When will we ever learn that there are no hopeless situations, only people who have grown hopeless about them?
I have several friends fighting serious illness right now and their courage is astounding. The only thing I can figure is that they can see invisible bridges at the end of what looks like a dead-end street.
I don’t think I got that gene. When faced with a challenging situation I wring my hands and stew around, complaining to anyone who will listen. All that does is drive the nail of desperation deeper into tiny hole I’ve dug for myself.
Today, my morning mentor, Chuck Swindoll, tells the story of a Cabinet meeting in London during the darkest days of the Second World War. France had just capitulated and the tiny British Isles stood alone as the last line of defense. Prime Minister Churchill outlined the situation in its starkest reality.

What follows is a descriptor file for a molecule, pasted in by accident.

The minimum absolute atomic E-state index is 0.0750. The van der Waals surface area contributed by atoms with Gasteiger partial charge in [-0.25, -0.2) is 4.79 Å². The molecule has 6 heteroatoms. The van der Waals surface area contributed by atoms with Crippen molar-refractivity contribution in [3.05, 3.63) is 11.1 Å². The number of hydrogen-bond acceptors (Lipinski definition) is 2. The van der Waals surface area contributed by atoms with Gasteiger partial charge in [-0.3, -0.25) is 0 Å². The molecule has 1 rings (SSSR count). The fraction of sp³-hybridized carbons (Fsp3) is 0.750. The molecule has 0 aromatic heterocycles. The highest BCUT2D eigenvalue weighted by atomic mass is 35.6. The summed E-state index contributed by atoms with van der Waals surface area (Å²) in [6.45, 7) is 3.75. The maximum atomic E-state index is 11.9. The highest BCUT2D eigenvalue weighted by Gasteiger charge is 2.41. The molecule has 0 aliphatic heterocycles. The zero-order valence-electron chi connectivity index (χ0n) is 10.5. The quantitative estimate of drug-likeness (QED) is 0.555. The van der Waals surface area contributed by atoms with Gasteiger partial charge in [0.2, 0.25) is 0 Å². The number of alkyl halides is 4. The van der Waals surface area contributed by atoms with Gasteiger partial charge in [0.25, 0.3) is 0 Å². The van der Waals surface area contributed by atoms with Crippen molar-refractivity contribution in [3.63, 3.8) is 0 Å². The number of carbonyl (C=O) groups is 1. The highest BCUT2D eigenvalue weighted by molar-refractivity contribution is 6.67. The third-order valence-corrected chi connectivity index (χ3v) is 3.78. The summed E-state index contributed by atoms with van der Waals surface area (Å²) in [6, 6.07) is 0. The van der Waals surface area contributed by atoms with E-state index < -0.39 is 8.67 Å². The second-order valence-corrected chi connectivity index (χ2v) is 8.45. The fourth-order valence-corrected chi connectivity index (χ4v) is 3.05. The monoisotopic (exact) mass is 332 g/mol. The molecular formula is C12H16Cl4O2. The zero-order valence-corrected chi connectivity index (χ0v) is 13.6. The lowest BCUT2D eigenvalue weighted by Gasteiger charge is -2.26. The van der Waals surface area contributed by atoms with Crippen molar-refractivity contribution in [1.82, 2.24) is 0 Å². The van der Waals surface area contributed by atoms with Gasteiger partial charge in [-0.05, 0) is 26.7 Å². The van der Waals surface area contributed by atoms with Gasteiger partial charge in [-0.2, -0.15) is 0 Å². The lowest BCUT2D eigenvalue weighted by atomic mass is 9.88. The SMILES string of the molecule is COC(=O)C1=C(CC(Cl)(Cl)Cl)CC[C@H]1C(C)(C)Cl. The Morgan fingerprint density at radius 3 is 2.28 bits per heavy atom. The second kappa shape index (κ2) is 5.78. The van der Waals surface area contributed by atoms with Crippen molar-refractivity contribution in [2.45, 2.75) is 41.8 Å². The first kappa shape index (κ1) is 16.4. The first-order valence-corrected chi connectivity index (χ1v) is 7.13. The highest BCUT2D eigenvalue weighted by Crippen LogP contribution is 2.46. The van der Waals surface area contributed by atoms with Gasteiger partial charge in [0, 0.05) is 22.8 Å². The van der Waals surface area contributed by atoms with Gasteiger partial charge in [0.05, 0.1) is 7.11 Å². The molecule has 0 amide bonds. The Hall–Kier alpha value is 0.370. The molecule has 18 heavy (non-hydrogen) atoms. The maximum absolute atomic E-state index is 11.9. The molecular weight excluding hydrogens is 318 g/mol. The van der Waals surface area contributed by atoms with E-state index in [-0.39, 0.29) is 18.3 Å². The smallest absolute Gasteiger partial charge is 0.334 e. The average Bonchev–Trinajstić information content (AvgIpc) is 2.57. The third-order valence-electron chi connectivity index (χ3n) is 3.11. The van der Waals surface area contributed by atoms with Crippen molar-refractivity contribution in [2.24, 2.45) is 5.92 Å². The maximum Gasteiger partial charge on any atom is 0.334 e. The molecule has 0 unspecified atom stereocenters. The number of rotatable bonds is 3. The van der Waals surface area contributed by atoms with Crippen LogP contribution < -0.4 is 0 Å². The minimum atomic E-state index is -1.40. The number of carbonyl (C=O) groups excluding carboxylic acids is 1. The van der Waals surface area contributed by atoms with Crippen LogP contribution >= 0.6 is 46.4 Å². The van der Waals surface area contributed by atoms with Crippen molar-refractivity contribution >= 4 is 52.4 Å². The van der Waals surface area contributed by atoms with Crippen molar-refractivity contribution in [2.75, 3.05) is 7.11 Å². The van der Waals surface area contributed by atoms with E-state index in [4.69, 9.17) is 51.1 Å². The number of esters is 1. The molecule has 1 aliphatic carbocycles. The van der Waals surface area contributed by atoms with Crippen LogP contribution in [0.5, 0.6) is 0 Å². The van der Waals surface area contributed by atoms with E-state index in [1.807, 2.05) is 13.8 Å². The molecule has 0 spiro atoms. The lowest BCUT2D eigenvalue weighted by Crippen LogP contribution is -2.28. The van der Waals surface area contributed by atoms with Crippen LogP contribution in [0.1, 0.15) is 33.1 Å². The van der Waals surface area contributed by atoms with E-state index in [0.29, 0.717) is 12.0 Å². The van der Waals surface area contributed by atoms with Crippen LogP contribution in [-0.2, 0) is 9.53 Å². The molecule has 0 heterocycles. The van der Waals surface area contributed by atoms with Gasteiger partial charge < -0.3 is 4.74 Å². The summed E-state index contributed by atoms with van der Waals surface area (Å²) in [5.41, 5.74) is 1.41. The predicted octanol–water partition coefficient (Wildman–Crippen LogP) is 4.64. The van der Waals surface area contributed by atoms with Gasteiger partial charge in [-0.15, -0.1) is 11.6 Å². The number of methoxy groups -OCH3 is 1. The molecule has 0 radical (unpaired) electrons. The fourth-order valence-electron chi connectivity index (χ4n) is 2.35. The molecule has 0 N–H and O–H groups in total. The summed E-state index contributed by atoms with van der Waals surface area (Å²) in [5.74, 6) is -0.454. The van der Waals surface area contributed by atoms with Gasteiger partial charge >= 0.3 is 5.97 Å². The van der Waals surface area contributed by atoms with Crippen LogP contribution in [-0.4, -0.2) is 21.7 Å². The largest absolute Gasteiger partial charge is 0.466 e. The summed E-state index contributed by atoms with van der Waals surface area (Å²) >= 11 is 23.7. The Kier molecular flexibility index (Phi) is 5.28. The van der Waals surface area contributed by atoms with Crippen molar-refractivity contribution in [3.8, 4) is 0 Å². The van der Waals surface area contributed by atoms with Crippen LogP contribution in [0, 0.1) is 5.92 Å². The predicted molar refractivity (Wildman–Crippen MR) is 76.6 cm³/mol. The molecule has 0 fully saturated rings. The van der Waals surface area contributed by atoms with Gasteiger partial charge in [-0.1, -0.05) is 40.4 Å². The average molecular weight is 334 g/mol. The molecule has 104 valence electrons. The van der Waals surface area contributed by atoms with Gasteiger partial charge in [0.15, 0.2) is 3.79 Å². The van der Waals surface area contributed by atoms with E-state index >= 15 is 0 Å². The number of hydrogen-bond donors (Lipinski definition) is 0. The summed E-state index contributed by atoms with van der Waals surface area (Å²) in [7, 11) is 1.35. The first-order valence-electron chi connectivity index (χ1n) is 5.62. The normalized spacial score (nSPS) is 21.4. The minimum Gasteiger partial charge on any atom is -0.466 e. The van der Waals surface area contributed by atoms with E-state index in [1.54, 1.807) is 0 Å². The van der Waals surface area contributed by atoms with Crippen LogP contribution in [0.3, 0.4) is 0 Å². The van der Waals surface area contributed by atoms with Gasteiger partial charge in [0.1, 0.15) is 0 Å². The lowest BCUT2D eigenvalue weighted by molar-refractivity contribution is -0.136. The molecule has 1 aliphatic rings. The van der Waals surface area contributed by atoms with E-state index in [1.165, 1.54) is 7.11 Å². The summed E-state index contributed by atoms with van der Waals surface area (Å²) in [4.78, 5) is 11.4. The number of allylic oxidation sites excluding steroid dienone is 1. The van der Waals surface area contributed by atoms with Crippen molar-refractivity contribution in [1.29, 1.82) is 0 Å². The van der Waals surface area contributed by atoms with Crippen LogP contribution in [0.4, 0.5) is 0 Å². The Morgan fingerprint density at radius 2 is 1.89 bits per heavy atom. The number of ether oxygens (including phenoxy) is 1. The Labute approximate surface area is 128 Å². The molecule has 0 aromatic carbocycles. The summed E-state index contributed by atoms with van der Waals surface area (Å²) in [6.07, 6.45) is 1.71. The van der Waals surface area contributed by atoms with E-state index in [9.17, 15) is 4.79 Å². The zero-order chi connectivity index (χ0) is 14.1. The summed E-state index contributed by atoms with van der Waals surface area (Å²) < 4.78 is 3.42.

“Grim faces stared back at him in stoic silence. Despair and thoughts of surrender were written in their looks. The visionary statesman momentarily remained silent, lit a cigar, showed a hint of a smile, and with a twinkle in his eye, responded to that dispirited company of officials, "Gentlemen, I find it rather inspiring." . . .
What a great line! If only we could look past the glitches in our lives so see the silver lining hidden in the dark cloud of despair. Looking back over my shoulder, I can see that every dire circumstance (which I thought devastating at the time) has brought me to a new, more exhilarating level of living.